However, in their growing theoretical gaze, overtaken by the upcoming dynamics of industrialization, the significance of peasant struggle as a change agent was already a faux pas and hence not considered. We will have to get back to this point again, but not before we go through some dynamics of the IWMA.

It would be pertinent at this point to note Marx’s own perception regarding peasantry, particularly small peasantry, the best elaboration of which is to be found in the Eighteenth Brumaire of Louis Bonarparte, written in 1852: 

‘The small peasants form a vast mass, the members of which live in similar conditions but without entering into manifold relations with one another. Their mode of production isolates them from one another, instead of bringing them into mutual intercourse. The isolation is increased by France’s bad means of communication and by the poverty of the peasants. Their field of production, the small-holding, admits of no division of labour in its cultivation, no application of science, and, therefore, no multiplicity of development, no diversity of talent, no wealth of social relationships. Each individual peasant family is almost self-sufficient; it itself directly produces the major part of its consumption and thus acquires its means of life more through exchange with nature than its intercourse with society ... Insofar as millions of families live under economic conditions of existence that divide their mode of life, their interests and their culture from those of other classes, and put them in hostile contrast to the latter, they form a class. Insofar as there is merely a local interconnection among these small peasants, and the identity of their interests begets no unity, no national union, and no political organization, they do not form a class. They are consequently incapable of enforcing their class interest in their own names, whether through a parliament or through a convention. They cannot represent themselves, they must be represented.’6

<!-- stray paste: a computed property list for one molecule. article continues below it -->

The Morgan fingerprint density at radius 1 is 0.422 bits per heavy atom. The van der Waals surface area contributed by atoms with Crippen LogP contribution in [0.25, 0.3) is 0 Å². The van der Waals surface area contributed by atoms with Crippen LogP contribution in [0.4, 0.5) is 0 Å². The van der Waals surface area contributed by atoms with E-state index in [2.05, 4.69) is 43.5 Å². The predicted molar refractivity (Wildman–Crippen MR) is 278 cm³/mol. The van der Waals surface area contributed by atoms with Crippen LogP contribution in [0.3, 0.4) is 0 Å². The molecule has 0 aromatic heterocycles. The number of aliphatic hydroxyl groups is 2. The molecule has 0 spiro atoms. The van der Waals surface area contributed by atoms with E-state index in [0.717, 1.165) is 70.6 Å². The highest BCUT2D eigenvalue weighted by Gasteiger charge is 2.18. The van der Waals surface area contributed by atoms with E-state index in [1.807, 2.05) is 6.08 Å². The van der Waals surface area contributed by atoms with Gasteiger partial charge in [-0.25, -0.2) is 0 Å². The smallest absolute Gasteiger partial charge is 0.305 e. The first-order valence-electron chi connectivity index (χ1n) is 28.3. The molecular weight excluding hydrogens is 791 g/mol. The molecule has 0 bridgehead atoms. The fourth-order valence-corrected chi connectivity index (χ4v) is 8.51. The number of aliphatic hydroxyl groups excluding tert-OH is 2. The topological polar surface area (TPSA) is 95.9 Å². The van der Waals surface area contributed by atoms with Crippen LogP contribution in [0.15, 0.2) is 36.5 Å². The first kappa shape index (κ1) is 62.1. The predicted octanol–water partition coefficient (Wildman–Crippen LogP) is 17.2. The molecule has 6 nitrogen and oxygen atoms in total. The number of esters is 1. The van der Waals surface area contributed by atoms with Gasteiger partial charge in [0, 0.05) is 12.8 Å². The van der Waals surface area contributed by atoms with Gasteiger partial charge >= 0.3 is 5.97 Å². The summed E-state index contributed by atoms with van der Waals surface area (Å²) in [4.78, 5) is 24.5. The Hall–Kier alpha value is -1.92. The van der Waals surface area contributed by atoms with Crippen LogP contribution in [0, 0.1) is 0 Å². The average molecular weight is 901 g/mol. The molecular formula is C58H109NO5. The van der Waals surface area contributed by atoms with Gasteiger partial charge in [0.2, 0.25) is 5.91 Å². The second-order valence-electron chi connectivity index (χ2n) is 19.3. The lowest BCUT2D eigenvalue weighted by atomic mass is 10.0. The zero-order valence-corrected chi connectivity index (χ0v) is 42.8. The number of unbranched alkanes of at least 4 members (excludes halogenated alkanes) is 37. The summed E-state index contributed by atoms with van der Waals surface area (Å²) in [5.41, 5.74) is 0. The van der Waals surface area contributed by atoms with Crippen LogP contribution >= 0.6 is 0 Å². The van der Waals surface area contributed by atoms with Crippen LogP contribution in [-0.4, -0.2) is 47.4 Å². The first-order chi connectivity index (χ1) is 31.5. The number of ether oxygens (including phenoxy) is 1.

Firstly it may be reminded that title holder French small peasantry was perhaps the sole example of its kind in Europe and elsewhere, which they received as result of the French revolution of 1789. Though in the vicissitudes of capitalist uncertainty their stability was running into rough, their special position should neither be lost sight of nor they be confused with the Bengal peasantry of the time, who were being rapaciously looted by the British.